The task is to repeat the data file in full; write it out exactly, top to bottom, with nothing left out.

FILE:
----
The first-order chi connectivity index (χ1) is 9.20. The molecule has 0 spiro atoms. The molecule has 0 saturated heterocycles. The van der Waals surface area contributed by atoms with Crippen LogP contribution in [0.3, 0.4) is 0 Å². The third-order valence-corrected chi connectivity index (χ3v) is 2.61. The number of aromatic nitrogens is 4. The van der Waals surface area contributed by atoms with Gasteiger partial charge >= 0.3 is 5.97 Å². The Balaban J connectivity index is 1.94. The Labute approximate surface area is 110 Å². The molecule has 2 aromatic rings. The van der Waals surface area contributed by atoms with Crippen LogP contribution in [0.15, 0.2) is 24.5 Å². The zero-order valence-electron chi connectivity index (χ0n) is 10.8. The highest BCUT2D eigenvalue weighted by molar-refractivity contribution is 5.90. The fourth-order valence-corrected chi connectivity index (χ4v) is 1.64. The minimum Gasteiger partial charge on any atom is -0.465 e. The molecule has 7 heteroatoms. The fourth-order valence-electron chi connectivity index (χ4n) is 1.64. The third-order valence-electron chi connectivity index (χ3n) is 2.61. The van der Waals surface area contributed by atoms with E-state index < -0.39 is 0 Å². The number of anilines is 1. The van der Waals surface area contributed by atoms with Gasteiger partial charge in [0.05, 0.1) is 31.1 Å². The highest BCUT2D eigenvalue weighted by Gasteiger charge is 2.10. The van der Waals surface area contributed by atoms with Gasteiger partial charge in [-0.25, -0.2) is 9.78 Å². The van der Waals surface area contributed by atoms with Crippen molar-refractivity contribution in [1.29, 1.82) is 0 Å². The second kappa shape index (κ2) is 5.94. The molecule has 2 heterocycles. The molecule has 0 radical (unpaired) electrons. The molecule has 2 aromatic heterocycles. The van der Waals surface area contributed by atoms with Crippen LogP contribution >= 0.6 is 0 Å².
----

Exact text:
The first-order chi connectivity index (χ1) is 9.20. The molecule has 0 spiro atoms. The molecule has 0 saturated heterocycles. The van der Waals surface area contributed by atoms with Crippen LogP contribution in [0.3, 0.4) is 0 Å². The third-order valence-corrected chi connectivity index (χ3v) is 2.61. The number of aromatic nitrogens is 4. The van der Waals surface area contributed by atoms with Gasteiger partial charge >= 0.3 is 5.97 Å². The Balaban J connectivity index is 1.94. The Labute approximate surface area is 110 Å². The molecule has 2 aromatic rings. The van der Waals surface area contributed by atoms with Crippen LogP contribution in [0.15, 0.2) is 24.5 Å². The zero-order valence-electron chi connectivity index (χ0n) is 10.8. The highest BCUT2D eigenvalue weighted by molar-refractivity contribution is 5.90. The fourth-order valence-corrected chi connectivity index (χ4v) is 1.64. The minimum Gasteiger partial charge on any atom is -0.465 e. The molecule has 7 heteroatoms. The fourth-order valence-electron chi connectivity index (χ4n) is 1.64. The third-order valence-electron chi connectivity index (χ3n) is 2.61. The van der Waals surface area contributed by atoms with E-state index < -0.39 is 0 Å². The number of anilines is 1. The van der Waals surface area contributed by atoms with Gasteiger partial charge in [0.05, 0.1) is 31.1 Å². The highest BCUT2D eigenvalue weighted by Gasteiger charge is 2.10. The van der Waals surface area contributed by atoms with Gasteiger partial charge in [-0.25, -0.2) is 9.78 Å². The van der Waals surface area contributed by atoms with Crippen molar-refractivity contribution in [1.29, 1.82) is 0 Å². The second kappa shape index (κ2) is 5.94. The molecule has 2 heterocycles. The molecule has 0 radical (unpaired) electrons. The molecule has 2 aromatic heterocycles. The van der Waals surface area contributed by atoms with Crippen LogP contribution >= 0.6 is 0 Å².